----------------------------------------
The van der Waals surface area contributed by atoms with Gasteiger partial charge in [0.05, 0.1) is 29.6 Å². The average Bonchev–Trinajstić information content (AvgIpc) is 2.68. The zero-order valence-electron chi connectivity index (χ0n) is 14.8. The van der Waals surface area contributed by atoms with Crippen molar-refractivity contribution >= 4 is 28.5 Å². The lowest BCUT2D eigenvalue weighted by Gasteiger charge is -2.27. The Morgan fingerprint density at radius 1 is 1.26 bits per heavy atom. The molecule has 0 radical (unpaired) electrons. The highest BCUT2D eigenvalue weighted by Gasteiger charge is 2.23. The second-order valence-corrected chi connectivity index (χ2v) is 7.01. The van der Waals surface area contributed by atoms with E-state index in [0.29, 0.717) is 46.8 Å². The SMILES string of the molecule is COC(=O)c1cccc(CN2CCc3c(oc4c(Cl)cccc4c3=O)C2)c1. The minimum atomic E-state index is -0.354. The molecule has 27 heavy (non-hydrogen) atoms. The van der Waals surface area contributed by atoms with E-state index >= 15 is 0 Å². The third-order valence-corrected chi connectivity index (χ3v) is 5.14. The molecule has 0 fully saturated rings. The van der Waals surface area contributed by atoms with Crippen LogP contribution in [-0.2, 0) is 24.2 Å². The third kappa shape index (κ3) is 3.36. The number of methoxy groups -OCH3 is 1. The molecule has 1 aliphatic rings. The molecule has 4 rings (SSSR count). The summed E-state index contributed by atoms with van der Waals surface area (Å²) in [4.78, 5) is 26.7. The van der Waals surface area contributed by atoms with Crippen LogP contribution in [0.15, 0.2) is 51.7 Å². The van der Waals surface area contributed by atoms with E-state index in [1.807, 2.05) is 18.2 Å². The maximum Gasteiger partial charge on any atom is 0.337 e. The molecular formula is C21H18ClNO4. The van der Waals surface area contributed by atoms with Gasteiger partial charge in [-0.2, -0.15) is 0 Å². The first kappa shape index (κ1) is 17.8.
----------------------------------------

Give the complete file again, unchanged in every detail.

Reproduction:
The van der Waals surface area contributed by atoms with Gasteiger partial charge in [0.05, 0.1) is 29.6 Å². The average Bonchev–Trinajstić information content (AvgIpc) is 2.68. The zero-order valence-electron chi connectivity index (χ0n) is 14.8. The van der Waals surface area contributed by atoms with Crippen molar-refractivity contribution >= 4 is 28.5 Å². The lowest BCUT2D eigenvalue weighted by Gasteiger charge is -2.27. The Morgan fingerprint density at radius 1 is 1.26 bits per heavy atom. The molecule has 0 radical (unpaired) electrons. The highest BCUT2D eigenvalue weighted by Gasteiger charge is 2.23. The second-order valence-corrected chi connectivity index (χ2v) is 7.01. The van der Waals surface area contributed by atoms with E-state index in [0.29, 0.717) is 46.8 Å². The SMILES string of the molecule is COC(=O)c1cccc(CN2CCc3c(oc4c(Cl)cccc4c3=O)C2)c1. The minimum atomic E-state index is -0.354. The molecule has 27 heavy (non-hydrogen) atoms. The van der Waals surface area contributed by atoms with E-state index >= 15 is 0 Å². The third-order valence-corrected chi connectivity index (χ3v) is 5.14. The molecule has 0 fully saturated rings. The van der Waals surface area contributed by atoms with Crippen LogP contribution in [-0.2, 0) is 24.2 Å². The third kappa shape index (κ3) is 3.36. The number of methoxy groups -OCH3 is 1. The molecule has 1 aliphatic rings. The molecule has 4 rings (SSSR count). The summed E-state index contributed by atoms with van der Waals surface area (Å²) in [4.78, 5) is 26.7. The van der Waals surface area contributed by atoms with Crippen LogP contribution in [0.15, 0.2) is 51.7 Å². The van der Waals surface area contributed by atoms with E-state index in [1.807, 2.05) is 18.2 Å². The maximum Gasteiger partial charge on any atom is 0.337 e. The molecular formula is C21H18ClNO4. The van der Waals surface area contributed by atoms with Gasteiger partial charge in [-0.2, -0.15) is 0 Å². The first kappa shape index (κ1) is 17.8.